PPM1H Loss Causes Trastuzumab Resistance
Of the 5 top hits, knockdown of PPM1H stood out as being the most potent at augmenting proliferation in the presence of trastuzumab (Fig. 2A), thus we focused on better understanding the role of PPM1H in cell proliferation and trastuzumab resistance. PPM1H is a member of the PP2C family of Ser/Thr phosphatases distinguished by the dependence on Mn2+ or Mg2+ for catalytic activity (18). Although PPM1H was recently implicated as an oncogene in colon cancer (19, 20), it was originally identified as a negative regulator of neurite outgrowth (21). In fact, many PP2C family members have been described as negative regulators of growth having substrates in the PI3K pathway, the JNK pathway, or in cell-cycle regulation (e.g., cyclin-dependent kinases) (18). Very little is known about the mechanism of PPM1H and how it might impact proliferation.
The same phenotype was observed with 3 of 4 independent siRNA oligonucleotides targeting PPM1H (Supplementary Fig. S1), suggesting that the proliferative effect is not likely due to off-target activity. Nevertheless, to further rule out any possibility of off-target effects, PPM1H short hairpin RNA (shRNA) was transfected into BT474 cells along with a control vector or a PPM1H expression vector carrying synonymous mutations within the shRNA targeted region, thus rendering the exogenous transcript resistant to knockdown. The PPM1H shRNA caused trastuzumab resistance, similar to the result with siRNA (Fig. 2B). However, when PPM1H shRNA was co-expressed with PPM1H carrying synonymous mutations, trastuzumab sensitivity was restored (Fig. 2B), providing further evidence that the observation with PPM1H is not likely due to off-target effects.
Many studies have suggested that 3-dimensional (3D) culture may more closely mimic the milieu of a tumor mass (22). To determine the impact of PPM1H knockdown in 3D culture, we created stable BT474M1 cell lines carrying doxycycline (dox)-inducible PPM1H shRNA. Treatment of the cell line with dox in 2D culture resulted in PPM1H knockdown at the mRNA and protein level and resulted in trastuzumab resistance, much like PPM1H siRNA. The same cell line was grown in 3D culture for 10 days in the presence or absence of dox, after which colony size was visualized and quantified. In the absence of dox, trastuzumab treatment resulted in significantly smaller colony size compared to untreated colonies; in the presence of dox, the trastuzumab effect was significantly diminished (Fig. 2C; Supplementary Fig. S1). PPM1H knockdown was verified at the protein level in the 3D culture model, and dox treatment of a negative control inducible LacZ shRNA cell line did not impact the trastuzumab effect (Supplementary Fig. S1). Thus, the phenotype observed in 3D culture supports the conclusion that PPM1H knockdown augments cell growth and causes trastuzumab resistance.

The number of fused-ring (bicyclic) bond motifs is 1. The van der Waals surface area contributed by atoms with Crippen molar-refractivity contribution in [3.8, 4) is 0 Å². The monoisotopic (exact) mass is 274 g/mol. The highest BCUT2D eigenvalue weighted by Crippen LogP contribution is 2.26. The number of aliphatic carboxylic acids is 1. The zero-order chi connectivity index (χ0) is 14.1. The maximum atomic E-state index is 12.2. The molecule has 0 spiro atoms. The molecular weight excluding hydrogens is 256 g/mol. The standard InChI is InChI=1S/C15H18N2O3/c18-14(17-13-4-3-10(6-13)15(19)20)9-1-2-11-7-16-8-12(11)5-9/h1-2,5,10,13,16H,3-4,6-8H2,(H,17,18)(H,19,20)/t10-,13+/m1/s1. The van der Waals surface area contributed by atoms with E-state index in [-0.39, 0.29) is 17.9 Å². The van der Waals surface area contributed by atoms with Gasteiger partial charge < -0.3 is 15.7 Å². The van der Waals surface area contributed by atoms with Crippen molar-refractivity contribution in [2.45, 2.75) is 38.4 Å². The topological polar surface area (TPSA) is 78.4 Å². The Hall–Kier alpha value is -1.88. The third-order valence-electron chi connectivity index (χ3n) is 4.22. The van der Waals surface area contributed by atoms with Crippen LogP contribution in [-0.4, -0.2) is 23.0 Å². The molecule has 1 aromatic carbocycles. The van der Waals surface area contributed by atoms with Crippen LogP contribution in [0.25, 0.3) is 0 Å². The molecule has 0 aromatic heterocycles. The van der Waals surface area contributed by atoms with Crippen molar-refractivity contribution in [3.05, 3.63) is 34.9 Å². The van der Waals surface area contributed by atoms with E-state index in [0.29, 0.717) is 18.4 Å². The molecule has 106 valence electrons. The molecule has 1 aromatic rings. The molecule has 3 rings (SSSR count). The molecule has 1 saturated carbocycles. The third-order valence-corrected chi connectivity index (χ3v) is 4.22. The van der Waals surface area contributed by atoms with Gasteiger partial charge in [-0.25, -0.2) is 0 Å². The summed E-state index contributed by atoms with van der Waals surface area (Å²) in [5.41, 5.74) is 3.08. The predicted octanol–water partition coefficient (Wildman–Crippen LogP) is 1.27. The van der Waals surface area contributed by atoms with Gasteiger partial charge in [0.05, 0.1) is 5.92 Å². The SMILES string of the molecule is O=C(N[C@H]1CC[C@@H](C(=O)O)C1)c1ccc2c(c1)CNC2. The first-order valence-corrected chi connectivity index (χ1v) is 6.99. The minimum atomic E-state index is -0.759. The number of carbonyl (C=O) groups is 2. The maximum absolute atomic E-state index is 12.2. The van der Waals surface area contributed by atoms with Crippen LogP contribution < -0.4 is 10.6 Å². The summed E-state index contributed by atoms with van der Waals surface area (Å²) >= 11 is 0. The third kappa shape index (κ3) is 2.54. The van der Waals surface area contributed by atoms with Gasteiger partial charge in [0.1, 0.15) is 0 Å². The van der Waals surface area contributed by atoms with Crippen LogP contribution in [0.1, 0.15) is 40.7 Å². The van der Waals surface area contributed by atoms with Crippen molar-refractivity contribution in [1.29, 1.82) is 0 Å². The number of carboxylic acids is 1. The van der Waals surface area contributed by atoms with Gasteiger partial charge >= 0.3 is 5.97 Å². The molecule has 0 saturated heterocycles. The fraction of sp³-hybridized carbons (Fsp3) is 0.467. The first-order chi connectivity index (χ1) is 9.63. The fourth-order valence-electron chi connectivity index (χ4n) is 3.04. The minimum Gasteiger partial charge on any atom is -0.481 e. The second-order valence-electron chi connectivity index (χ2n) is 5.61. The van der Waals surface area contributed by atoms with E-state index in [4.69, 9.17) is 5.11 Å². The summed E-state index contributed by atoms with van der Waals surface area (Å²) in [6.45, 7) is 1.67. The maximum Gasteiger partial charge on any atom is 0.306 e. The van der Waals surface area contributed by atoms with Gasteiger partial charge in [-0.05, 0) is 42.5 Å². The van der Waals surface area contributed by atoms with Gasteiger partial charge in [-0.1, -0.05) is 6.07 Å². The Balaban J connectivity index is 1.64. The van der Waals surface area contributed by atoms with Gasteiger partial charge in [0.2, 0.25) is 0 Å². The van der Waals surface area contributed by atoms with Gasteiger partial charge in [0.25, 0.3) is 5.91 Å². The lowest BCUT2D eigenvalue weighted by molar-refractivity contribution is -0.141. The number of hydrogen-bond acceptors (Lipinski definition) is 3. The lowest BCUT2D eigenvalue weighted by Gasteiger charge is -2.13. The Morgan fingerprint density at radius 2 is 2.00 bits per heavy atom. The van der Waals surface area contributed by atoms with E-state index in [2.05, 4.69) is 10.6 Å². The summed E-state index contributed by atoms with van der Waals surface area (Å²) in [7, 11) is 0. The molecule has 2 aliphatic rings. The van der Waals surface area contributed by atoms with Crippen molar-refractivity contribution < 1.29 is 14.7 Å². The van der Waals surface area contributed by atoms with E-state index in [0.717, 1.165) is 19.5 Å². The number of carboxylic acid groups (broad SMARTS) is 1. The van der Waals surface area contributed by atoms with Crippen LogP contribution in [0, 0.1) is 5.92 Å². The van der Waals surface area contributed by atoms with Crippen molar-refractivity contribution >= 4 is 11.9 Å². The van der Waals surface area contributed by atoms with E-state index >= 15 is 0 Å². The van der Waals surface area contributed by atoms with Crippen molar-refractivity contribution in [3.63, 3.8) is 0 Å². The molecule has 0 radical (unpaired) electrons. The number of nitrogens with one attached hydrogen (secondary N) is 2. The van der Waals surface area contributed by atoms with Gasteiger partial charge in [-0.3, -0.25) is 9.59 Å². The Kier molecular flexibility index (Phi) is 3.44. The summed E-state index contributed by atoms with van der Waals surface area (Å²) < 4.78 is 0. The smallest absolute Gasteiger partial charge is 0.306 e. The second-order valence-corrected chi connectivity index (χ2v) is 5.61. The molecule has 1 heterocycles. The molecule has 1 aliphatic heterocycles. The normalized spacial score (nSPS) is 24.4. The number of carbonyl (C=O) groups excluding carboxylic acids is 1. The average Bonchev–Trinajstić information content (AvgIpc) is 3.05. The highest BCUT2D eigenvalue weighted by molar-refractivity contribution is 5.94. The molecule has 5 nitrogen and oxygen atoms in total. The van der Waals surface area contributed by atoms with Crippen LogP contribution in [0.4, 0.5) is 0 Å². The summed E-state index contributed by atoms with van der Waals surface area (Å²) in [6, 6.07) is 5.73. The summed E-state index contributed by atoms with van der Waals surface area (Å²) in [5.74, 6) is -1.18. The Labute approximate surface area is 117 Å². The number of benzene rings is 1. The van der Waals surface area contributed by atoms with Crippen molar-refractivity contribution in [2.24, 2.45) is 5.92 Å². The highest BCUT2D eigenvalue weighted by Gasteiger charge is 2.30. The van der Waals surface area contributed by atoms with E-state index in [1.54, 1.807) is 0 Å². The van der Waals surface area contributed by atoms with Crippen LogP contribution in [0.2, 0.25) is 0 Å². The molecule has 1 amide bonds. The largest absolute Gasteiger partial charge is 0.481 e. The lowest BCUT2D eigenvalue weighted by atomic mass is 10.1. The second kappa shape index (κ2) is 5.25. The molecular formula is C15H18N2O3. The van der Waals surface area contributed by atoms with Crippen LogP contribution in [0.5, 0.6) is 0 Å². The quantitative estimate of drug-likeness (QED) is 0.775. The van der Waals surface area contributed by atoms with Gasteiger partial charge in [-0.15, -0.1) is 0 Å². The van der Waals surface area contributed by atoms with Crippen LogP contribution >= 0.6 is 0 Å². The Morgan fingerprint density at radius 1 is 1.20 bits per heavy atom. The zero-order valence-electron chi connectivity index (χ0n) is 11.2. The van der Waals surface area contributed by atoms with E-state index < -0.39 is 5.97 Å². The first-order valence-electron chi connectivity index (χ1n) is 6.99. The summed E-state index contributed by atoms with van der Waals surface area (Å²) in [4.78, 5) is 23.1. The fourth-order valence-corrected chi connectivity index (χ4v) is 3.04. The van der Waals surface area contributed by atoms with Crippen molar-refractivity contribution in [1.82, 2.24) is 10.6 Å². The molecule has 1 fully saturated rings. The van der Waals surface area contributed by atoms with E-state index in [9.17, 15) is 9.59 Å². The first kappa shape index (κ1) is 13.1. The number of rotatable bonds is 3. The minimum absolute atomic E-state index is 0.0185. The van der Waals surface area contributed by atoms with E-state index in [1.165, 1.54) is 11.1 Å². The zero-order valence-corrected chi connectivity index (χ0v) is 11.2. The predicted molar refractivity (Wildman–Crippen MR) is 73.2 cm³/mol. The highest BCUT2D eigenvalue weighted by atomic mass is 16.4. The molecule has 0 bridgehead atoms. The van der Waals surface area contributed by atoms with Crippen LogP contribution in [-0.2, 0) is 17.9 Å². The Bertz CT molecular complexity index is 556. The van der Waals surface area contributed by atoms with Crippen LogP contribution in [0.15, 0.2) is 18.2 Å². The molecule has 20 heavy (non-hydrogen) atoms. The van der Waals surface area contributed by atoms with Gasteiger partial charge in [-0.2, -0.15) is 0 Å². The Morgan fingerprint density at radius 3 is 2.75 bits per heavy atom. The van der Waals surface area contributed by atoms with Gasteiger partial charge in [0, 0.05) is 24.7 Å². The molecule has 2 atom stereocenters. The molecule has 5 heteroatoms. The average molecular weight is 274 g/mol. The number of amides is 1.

PPM1H Is a p27 T187 Phosphatase
To elucidate the molecular mechanism of PPM1H in cell proliferation, we examined the effect of PPM1H knockdown on the PI3K-Akt pathway, a key oncogenic signaling axis in HER2-amplified cells (23, 24). We speculated that the phosphatase activity of PPM1H might inactivate this pathway since PHLPP, a PPM1H-related family member, has previously been shown to dephosphorylate AKT (25). However, knockdown of PPM1H did not change the phosphorylation levels of AKT, HER2, or HER3. Furthermore, there was no evidence for modulation of the MAPK pathway as assessed by pERK (Supplementary Fig. S2).
We next examined the CDK inhibitor p27 and found significant modulation with PPM1H knockdown compared to both untreated and trastuzumab-treated control cells. p27 protein levels as assessed by Western blot and immunofluorescence dropped with PPM1H knockdown (Fig. 3A and B), and this was supported by quantitative image analysis of the immunofluorescence (Supplementary Fig. S2), consistent with the observed increase in cell proliferation. No change in p27 mRNA levels was observed with PPM1H knockdown, suggesting that loss of p27 is due to an alteration in protein stabilization.
p27 is known to undergo ubiquitin-mediated proteasomal degradation which is initiated by phosphorylation of p27 at T187 by CDK2 in complex with cyclin A or E (26, 27). T187 phospho-p27 is recognized by the F-box protein SKP2, which brings p27 to the COP9 signalosome (CSN) for ubiquitylation (28). Recently, SKP2 was shown to be phosphorylated and stabilized by AKT1 at S72 (29, 30). However, p27 also plays a role in regulating SKP2 via inhibition of CDK2, resulting in dephosphorylation and destabilization of SKP2 (31). Given this reciprocal regulation of p27 and SKP2, we hypothesized that PPM1H knockdown might be associated with increased SKP2 protein. This hypothesis was tested via Western blot and immunofluorescence, and the results clearly indicate that SKP2 protein increases while p27 decreases in the setting of PPM1H knockdown (Fig. 3A and C; Supplementary Fig. S2). No change in SKP2 mRNA was observed, consistent with the conclusion that PPM1H knockdown promotes SKP2 protein stability.
Because PPM1H belongs to a Ser/Thr phosphatase family, it is possible that PPM1H might directly dephosphorylate p27 or SKP2. To explore these hypotheses, we first examined the subcellular localization of PPM1H. Nuclear/cytoplasmic fractionation revealed that PPM1H is present in both the nucleus and the cytoplasm (Supplementary Fig. S3A). Enzymatically active recombinant FLAG-PPM1H was then screened for activity on in vitro synthesized phosphopeptides representing the major known phosphorylation sites on p27 (S10, T157, T187) and SKP2 (S72, S75, S64). Liberation of phosphate was observed with the p27 peptides, most notably with the T187 peptide (Fig. 4A). No evidence for PPM1H-mediated dephosphorylation of the SKP2 phosphopeptides was observed.